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Benefits of Getting a GED

by Pauline Gill, studioD

The Tests of General Educational Development, or GED, has changed the lives of adults since its beginnings in 1942. More than 18 million adults have earned their GED credentials, the only nationally recognized high school equivalency credential. The benefits of getting a GED include economic gain, options to pursue college and a confidence boost that can lead to a more fulfilling life.


The GED was first developed in 1942 to help WWII veterans finish their high school studies and resume civilian life. It became available to civilians in 1947 in New York. Since its beginnings, graduates include governors, congressmen, teachers, nurses, lawyers and fire fighters, to name a few. The test measures the skills and knowledge similar to a four-year high school program of study. It continues to evolve as secondary education continues to evolve to meet the demands of today's society.

Economic Gain

The GED Testing Service did research studies in 2011 and 2012. The studies showed that from 1997 to 2008 there was an increasingly wider gap between the earning potential of high school dropouts and GED recipients who were involved in the study. The GED recipients' hourly wage increased more than the high school dropouts' hourly wage. By 2008, the average hourly wage for the high school dropouts was just over $12 an hour. The average hourly wage for the GED recipients was close to $14 an hour.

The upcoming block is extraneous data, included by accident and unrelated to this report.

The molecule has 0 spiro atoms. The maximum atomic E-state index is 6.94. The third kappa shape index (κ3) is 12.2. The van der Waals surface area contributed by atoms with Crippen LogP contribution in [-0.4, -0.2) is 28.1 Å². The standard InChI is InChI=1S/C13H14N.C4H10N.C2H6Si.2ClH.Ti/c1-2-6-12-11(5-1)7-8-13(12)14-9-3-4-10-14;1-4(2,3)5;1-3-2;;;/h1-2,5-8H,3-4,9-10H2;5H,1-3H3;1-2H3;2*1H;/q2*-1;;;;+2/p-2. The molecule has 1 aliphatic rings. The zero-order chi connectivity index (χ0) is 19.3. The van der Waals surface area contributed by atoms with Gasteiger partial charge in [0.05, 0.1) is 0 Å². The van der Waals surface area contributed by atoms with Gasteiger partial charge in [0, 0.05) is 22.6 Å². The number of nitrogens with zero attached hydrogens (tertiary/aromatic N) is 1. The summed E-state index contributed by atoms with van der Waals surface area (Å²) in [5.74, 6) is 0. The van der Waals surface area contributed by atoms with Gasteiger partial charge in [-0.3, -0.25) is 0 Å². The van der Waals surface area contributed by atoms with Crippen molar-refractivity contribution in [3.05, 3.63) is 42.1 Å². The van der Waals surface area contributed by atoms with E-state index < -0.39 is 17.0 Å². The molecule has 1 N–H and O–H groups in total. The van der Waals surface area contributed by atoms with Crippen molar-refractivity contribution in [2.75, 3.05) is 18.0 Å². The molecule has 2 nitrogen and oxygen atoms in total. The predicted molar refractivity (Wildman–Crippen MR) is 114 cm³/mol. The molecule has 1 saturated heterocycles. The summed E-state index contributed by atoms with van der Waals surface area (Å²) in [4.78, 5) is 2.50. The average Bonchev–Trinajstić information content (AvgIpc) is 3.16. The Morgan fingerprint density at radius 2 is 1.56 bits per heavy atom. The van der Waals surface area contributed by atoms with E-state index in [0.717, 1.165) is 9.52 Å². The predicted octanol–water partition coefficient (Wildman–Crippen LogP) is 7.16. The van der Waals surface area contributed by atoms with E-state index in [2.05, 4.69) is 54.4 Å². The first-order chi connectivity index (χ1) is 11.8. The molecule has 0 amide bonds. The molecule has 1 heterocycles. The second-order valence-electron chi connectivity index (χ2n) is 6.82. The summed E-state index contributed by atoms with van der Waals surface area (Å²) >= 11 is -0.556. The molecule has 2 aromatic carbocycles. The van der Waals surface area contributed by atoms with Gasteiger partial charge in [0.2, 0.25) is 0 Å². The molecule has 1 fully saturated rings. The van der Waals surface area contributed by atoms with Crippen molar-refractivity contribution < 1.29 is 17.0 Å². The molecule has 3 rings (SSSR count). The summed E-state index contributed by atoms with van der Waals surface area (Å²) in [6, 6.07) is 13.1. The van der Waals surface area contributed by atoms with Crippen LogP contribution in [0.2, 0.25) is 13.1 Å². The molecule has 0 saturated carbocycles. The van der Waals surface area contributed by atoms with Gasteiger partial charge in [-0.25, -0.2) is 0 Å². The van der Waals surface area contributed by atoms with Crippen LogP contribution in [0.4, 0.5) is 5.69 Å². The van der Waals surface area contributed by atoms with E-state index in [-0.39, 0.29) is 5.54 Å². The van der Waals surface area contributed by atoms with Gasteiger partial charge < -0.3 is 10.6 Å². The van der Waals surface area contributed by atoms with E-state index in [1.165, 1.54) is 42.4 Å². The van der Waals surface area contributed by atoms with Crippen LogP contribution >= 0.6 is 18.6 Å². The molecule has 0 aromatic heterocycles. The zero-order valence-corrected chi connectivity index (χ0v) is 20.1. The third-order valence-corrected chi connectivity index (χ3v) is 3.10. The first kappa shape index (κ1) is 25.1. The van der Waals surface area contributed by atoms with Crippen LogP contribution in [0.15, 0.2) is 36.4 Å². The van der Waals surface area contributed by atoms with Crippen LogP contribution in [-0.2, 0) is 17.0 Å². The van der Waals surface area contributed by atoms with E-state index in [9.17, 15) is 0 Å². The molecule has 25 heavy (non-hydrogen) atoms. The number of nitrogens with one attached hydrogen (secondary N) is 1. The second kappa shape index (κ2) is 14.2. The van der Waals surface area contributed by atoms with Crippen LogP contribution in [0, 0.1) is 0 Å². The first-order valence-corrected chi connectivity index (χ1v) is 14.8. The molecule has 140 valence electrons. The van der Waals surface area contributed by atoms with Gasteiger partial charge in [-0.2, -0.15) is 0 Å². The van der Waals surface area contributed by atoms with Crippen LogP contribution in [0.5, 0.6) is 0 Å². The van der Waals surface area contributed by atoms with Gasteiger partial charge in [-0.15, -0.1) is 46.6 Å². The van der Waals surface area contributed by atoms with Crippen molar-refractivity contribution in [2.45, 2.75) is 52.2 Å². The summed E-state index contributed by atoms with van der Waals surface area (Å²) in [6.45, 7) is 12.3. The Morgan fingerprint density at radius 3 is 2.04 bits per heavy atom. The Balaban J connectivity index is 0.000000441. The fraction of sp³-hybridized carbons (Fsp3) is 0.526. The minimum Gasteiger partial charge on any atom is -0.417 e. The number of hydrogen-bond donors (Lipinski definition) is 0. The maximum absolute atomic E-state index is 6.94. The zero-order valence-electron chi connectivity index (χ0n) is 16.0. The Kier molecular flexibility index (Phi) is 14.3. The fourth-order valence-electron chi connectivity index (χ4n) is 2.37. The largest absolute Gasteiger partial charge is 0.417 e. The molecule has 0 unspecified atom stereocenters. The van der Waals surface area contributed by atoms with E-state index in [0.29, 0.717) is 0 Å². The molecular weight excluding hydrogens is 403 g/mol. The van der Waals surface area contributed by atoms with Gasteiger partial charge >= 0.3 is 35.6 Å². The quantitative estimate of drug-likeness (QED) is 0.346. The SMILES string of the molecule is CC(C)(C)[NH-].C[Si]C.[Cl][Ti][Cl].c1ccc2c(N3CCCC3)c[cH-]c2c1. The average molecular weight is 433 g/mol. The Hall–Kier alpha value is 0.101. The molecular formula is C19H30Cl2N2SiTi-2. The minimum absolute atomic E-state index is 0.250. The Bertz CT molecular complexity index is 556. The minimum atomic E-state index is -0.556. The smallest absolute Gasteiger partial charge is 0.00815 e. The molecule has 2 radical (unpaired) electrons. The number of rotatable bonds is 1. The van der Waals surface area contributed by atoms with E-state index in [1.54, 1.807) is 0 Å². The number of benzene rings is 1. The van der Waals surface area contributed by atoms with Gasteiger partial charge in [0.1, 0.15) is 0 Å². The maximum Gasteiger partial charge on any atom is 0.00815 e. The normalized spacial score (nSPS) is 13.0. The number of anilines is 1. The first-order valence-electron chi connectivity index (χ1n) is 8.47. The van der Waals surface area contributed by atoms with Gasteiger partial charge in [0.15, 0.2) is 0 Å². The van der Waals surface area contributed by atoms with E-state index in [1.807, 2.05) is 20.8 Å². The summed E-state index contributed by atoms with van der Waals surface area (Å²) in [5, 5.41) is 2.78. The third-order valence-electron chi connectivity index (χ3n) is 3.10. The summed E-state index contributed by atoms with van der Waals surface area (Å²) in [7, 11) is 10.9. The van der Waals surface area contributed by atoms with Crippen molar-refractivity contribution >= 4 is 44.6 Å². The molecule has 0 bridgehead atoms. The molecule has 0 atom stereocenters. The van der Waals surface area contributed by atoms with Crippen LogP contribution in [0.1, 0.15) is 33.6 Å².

College Options

The GED credential certifies that you have high school-level skills. Once you have passed the GED battery of tests, you have the option of continuing your education. According to the GED Testing Service, 95 percent of U.S. colleges and universities accept GED graduates. Of course, you must meet other qualifications for acceptance as deemed by each higher level institution's admissions process. Some colleges require the ACT and/or SAT, as well as additional placement or achievement tests.

Confidence Builder

According to the U.S. Department of Education, research shows that low self-esteem is associated with a number of negative outcomes including a low socio-economic status. Reports from adult educators indicate passing the GED may build self-confidence. The resulting confidence is the beginning initiative to work toward improving their economic situation through pursuing better jobs and considering higher education. The GED Testing Service research included examining job patterns. They discovered a high percentage of GED recipients left lower paying and less skill-demanding jobs for new occupations. The study suggests the GED may have helped increase confidence.

About the Author

Pauline Gill is a retired teacher with more than 25 years of experience teaching English to high school students. She holds a bachelor's degree in language arts and a Master of Education degree. Gill is also an award-winning fiction author.

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